Pan Zhiping, head of the Central Asian Studies Institute at the Xinjiang Academy of Social Science, said the biggest problem in Tajikistan was that it was too poor to have effective checks and balances and a functional legal system.
Central Asia is not like developed Western countries that have clear accountability mechanisms,” Pan said. “Tajikistan’s legal system is under development; its officials and citizens do not have a strong awareness of law. Thus, in this sense, the problems that Chinese companies have experienced are inevitable. Governmental communication should be enhanced. But there is a long way to go to reach a better stage.”
Although difficulties abound, Professor Nuralizoda Amrullo, an economist at the Finance and Economics Institute of Tajikistan, said he was very optimistic about future cooperation between China and Tajikistan, especially under the Belt and Road Initiative.
“China and Tajikistan share thousands of years of history,” he said. “We hope that, in the future, economic development will be even better.”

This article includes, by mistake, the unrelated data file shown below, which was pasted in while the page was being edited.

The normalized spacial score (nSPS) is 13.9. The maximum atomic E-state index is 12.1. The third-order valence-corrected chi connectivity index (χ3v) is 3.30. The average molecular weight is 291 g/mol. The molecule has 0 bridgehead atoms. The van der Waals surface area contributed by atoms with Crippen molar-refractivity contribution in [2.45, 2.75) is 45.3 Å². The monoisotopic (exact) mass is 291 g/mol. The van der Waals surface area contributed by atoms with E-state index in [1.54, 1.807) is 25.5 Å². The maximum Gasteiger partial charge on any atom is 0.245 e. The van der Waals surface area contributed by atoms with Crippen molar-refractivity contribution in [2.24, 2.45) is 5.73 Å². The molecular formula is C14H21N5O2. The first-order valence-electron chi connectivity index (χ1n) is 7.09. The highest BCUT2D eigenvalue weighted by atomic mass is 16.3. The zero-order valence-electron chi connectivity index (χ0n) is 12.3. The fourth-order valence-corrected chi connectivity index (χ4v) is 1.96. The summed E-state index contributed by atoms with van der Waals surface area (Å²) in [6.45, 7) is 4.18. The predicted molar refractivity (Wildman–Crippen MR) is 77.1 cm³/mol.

Tajikistan’s Ministry of Foreign Ministry also said it was confident that cooperation would grow.
“It is believed that in the future, there will be increased attention of Chinese investors to Tajikistan’s investment opportunities and joint ventures and the trade relations between two neighbouring countries and friends will be strengthened,” it said.
One private Chinese company that shares that optimism is Lihua Cotton Industry, from Xinjiang, which owns 70 per cent of a joint venture set up with Tajik partner Valiev Firdaus Sirjovich.
The Vodii Zarrin Agrarian Alliance is currently growing cotton on 100 square kilometres of land in southern Tajikistan and has plans to expand to 240 square kilometres.
While it has yet to make a profit, company spokesman Xu Jie said he was optimistic about the future because of Tajikistan’s plentiful sunshine and land, its cheap labour and low-interest loans offered by Agriculture Bank of China.
Beijing’s concerns about separatism in Muslim-majority Xinjiang affect its relations with its neighbours in Central Asia, where Islam is the dominant religion and the extremist threat appears to be growing.
The International Crisis Group estimates 2,000 Central Asians joined the Islamic State militant group, which has recently been losing territory in Syria and Iraq, while Russian estimates put the figure at around 4,000.
“We have contacted Chinese embassy many times, but Beijing does not have a very good solution,” Zhu said. “Embassy officials told me several times that China’s relations with Tajikistan mainly focus on antiterrorism cooperation, so the economic loss is not a major concern.
“Thus, for the sake of better antiterrorism cooperation, China has to sacrifice its economic interests a little.”